AMS Soil Ejectors

The AMS soil ejector snaps inside the slot of the probe and slides up as the sample enters the probe.

Features

  • Fixed ejector
  • Designed to stay inside the slot of the probe
  • Only available for 7/8" soil probes
Your Price $36.10
Drop ships from manufacturer
ImagePart#Product DescriptionPriceStockOrder
AMS Soil Ejectors402.01 Soil Ejector for 7/8" X 21" Soil Probe
$36.10
Drop ships from manufacturer
AMS 402.02 Soil Ejector for 7/8" X 33" Soil Probe
$37.10
Drop ships from manufacturer
Questions & Answers
No Questions
Please, mind that only logged in users can submit questions

In The News

Healthy, Diverse Soil Invertebrate Communities Mitigate Impacts Of Climate Change

You don’t have to look far to find one of the Earth’s biggest contributors of atmospheric carbon — just scoop up a handful of dirt. Microbes living in the soil release 10 times more carbon into the atmosphere than humans worldwide. This doesn’t let humans off the hook, however, as anthropogenic activity can drastically impact the rate of this emission. New research from the Yale School of Forestry and Environmental Studies reveals that healthy and diverse soil communities can mitigate the feedback effect that occurs between climate change and soil respiration. A paper detailing the findings was published online in the Proceedings of the National Academy of Sciences .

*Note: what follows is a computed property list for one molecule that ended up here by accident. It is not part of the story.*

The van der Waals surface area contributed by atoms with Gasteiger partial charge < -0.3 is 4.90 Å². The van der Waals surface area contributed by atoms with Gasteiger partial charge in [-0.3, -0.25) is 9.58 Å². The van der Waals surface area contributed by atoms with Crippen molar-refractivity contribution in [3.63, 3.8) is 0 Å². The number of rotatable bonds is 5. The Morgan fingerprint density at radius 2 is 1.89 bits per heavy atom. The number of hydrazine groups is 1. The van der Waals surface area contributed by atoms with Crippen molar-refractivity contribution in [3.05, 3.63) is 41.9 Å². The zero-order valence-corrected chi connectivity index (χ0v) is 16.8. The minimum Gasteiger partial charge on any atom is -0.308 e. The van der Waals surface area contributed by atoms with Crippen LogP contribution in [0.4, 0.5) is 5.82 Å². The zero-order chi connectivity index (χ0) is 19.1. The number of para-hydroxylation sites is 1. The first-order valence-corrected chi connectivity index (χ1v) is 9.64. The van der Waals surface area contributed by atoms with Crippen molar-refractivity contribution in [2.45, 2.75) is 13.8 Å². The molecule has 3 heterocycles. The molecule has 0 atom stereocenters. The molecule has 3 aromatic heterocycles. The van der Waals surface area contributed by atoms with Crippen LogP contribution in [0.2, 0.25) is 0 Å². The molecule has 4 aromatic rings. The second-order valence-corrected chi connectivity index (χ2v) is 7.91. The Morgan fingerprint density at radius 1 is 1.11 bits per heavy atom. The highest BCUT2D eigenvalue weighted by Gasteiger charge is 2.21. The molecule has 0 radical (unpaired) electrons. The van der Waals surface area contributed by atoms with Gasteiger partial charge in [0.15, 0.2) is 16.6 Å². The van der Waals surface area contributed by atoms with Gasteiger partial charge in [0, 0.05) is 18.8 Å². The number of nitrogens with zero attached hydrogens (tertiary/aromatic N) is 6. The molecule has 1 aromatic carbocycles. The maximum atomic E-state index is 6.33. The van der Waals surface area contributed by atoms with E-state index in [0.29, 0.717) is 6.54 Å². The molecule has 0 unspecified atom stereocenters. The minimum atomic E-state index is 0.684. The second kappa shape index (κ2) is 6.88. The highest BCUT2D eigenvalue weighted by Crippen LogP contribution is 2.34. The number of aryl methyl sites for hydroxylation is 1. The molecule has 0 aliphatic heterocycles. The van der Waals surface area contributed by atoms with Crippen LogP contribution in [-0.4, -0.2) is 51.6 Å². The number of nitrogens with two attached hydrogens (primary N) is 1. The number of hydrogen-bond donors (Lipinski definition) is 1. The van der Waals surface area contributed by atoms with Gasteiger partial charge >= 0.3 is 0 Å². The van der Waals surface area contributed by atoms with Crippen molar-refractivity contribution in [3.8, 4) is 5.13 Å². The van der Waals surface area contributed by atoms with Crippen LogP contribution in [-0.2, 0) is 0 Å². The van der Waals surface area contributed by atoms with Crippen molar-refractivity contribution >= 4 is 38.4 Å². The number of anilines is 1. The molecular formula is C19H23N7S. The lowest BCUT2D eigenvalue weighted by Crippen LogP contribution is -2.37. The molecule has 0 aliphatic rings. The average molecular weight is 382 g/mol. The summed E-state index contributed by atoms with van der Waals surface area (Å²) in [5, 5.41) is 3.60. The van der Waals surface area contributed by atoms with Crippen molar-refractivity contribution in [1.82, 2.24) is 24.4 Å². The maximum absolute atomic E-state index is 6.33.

Read More

Restoring Native Brook Trout in North Carolina

The North Carolina Wildlife Resources Commission ’s Inland Fisheries Division has been working to restore brook trout in the state. Coldwater research coordinator Jacob Rash, who works with the brook trout team technicians on this project, spoke to EM about the work. “In North Carolina, brook trout are our only native trout species,” explains Mr. Rash. “With that come biological and ecological considerations as well as cultural importance. A lot of folks here grew up fishing for brook trout with their relatives, so it's an important species that we work to try to conserve. We've done quite a bit of work to figure out where those brook trout populations are and what they are, in terms of genetics.

Read More

Robotic Fish May Reduce Live Fish Testing Near Hydroelectric Plants

Each year in Germany, as many as 450,000 living fish undergo live animal experiments to test how fish-friendly hydroelectric power plants in the country are. The idea is to discover how readily the fish can move through hydroelectric turbine installations in order to ultimately reduce mortality rates. Of course, subjecting live fish to a potentially deadly test to save others is a bitter irony. And it's one that a team of scientists from the RETERO research project hopes to eventually mitigate with a robotic fish for testing. EM corresponded with Olivier Cleynen and Stefan Hoerner from the University of Magdeburg about the complex flow conditions that set the parameters for the project.

Read More